We explored multiple and novel measures of dietary glycemic carbohydrate in a group of older Australian women to provide insight into which variables were most predictive of an association with insulin resistance. Mean intakes for all glycemic measures were consistently higher in women who were insulin resistant compared to those who were not insulin resistant. Contrary to our hypothesis however, the largest contributors to prediction of insulin resistance, independently of other risk factors, were the daily glycemic measures rather than meal based measures (Table 2). Our data suggest GL/Mcal was the glycemic variable that had the highest contribution to the prediction of insulin resistance. Adjusting for overall energy intake, in the form of GL/Mcal, increased the predictive ability with insulin resistant status compared to the GL unadjusted. This could be especially important when examining dietary glycemic intake in relation to disease risk in more diverse population groups with wider variations in energy requirements due to gender, age or physical activity. The GL/Mcal became more clinically important in subjects who were older, sedentary or had a larger waist circumference, as these factors potentiated the effect (Figure 1).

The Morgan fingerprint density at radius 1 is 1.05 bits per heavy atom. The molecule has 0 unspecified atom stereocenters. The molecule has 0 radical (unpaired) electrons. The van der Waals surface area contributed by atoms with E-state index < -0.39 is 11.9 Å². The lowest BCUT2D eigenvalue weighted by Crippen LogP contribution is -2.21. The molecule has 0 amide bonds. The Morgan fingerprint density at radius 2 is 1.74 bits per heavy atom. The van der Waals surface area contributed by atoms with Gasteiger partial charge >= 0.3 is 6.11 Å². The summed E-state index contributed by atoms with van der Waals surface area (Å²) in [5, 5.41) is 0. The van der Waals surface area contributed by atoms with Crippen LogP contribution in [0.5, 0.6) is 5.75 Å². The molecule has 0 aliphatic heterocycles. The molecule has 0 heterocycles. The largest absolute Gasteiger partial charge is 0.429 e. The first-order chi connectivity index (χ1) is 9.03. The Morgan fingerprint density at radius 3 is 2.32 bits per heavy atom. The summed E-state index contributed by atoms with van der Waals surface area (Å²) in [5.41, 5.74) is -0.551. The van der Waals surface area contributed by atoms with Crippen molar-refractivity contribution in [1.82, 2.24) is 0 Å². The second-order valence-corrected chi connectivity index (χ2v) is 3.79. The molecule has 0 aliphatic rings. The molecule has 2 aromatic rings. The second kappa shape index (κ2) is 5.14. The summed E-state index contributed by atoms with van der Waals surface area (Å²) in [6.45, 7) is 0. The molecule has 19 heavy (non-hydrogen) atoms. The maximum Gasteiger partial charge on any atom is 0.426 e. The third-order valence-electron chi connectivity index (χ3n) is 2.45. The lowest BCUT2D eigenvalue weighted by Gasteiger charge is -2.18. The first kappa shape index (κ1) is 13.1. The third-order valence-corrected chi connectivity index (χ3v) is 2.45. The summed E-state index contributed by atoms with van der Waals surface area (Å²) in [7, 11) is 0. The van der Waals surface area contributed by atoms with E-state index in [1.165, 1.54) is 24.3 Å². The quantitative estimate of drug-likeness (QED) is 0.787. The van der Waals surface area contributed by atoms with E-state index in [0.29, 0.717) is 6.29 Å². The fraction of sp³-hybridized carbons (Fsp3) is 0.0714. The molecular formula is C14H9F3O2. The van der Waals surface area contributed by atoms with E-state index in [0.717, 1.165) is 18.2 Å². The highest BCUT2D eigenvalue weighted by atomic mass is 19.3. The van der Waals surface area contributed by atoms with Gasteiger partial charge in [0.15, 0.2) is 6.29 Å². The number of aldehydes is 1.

The difference in predictive ability of the four highest contributing glycemic variables (GL/Mcal, GL, carbohydrate (g) and carbohydrate percentage) was minor, with a separation of only 0.006 in Nagelkerke's R2 coefficients between the first and fourth placed variables. These four glycemic variables were also the highest contributors per standard deviation to prediction of HOMA as a continuous variable. As carbohydrate is used to calculate GL, this was partly due to colinearity between the measures. The advantage of using the GL over carbohydrate in prediction of insulin resistance in this population is slight. Therefore in practice, the prescription of carbohydrate reduction may be simpler to follow than reducing GL, as long as intakes of dietary fibre, vitamins, and minerals remain nutritionally adequate. The type of fat used to replace carbohydrate should also be considered, as an increase in saturated fat has the potential to raise low-density lipoprotein cholesterol .